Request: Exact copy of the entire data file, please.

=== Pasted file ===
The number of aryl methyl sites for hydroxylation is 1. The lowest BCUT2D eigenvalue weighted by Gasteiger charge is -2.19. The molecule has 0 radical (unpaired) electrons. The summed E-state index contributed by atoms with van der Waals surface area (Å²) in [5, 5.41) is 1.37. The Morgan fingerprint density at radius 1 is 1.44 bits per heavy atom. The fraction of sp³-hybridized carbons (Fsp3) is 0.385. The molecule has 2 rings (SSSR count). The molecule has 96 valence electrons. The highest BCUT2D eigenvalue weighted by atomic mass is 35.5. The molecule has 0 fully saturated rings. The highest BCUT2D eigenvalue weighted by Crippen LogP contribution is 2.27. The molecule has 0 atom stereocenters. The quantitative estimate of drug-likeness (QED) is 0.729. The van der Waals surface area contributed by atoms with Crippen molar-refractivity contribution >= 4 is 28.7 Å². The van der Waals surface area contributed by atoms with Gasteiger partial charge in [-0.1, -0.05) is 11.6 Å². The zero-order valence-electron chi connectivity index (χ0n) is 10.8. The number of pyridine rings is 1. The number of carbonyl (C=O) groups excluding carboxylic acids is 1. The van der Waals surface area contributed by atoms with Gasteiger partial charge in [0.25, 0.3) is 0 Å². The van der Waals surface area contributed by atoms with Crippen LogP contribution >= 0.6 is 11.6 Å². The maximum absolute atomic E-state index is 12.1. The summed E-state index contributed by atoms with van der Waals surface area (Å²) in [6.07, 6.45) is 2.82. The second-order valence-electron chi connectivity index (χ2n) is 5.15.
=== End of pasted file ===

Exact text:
The number of aryl methyl sites for hydroxylation is 1. The lowest BCUT2D eigenvalue weighted by Gasteiger charge is -2.19. The molecule has 0 radical (unpaired) electrons. The summed E-state index contributed by atoms with van der Waals surface area (Å²) in [5, 5.41) is 1.37. The Morgan fingerprint density at radius 1 is 1.44 bits per heavy atom. The fraction of sp³-hybridized carbons (Fsp3) is 0.385. The molecule has 2 rings (SSSR count). The molecule has 96 valence electrons. The highest BCUT2D eigenvalue weighted by atomic mass is 35.5. The molecule has 0 fully saturated rings. The highest BCUT2D eigenvalue weighted by Crippen LogP contribution is 2.27. The molecule has 0 atom stereocenters. The quantitative estimate of drug-likeness (QED) is 0.729. The van der Waals surface area contributed by atoms with Crippen molar-refractivity contribution >= 4 is 28.7 Å². The van der Waals surface area contributed by atoms with Gasteiger partial charge in [-0.1, -0.05) is 11.6 Å². The zero-order valence-electron chi connectivity index (χ0n) is 10.8. The number of pyridine rings is 1. The number of carbonyl (C=O) groups excluding carboxylic acids is 1. The van der Waals surface area contributed by atoms with Gasteiger partial charge in [0.25, 0.3) is 0 Å². The van der Waals surface area contributed by atoms with Crippen LogP contribution >= 0.6 is 11.6 Å². The maximum absolute atomic E-state index is 12.1. The summed E-state index contributed by atoms with van der Waals surface area (Å²) in [6.07, 6.45) is 2.82. The second-order valence-electron chi connectivity index (χ2n) is 5.15.